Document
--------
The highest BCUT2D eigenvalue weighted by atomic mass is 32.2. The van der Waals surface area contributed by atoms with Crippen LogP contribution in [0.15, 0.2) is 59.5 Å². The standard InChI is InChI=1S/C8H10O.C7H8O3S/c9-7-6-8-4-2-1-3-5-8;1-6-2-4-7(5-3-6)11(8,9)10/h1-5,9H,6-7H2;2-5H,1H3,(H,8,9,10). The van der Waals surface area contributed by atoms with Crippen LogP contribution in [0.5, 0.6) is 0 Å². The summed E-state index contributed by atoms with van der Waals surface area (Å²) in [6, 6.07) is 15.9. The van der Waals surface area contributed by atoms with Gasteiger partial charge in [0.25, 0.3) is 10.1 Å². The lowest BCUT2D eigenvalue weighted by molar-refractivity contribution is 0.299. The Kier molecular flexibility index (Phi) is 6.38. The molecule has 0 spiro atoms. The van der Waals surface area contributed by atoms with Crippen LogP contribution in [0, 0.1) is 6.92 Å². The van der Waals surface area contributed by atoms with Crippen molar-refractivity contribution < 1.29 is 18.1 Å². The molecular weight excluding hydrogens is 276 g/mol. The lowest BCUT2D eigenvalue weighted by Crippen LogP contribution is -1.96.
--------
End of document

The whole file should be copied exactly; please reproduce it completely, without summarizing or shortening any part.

The highest BCUT2D eigenvalue weighted by atomic mass is 32.2. The van der Waals surface area contributed by atoms with Crippen LogP contribution in [0.15, 0.2) is 59.5 Å². The standard InChI is InChI=1S/C8H10O.C7H8O3S/c9-7-6-8-4-2-1-3-5-8;1-6-2-4-7(5-3-6)11(8,9)10/h1-5,9H,6-7H2;2-5H,1H3,(H,8,9,10). The van der Waals surface area contributed by atoms with Crippen LogP contribution in [0.5, 0.6) is 0 Å². The summed E-state index contributed by atoms with van der Waals surface area (Å²) in [6, 6.07) is 15.9. The van der Waals surface area contributed by atoms with Gasteiger partial charge in [0.25, 0.3) is 10.1 Å². The lowest BCUT2D eigenvalue weighted by molar-refractivity contribution is 0.299. The Kier molecular flexibility index (Phi) is 6.38. The molecule has 0 spiro atoms. The van der Waals surface area contributed by atoms with Crippen LogP contribution in [0, 0.1) is 6.92 Å². The van der Waals surface area contributed by atoms with Crippen molar-refractivity contribution < 1.29 is 18.1 Å². The molecular weight excluding hydrogens is 276 g/mol. The lowest BCUT2D eigenvalue weighted by Crippen LogP contribution is -1.96.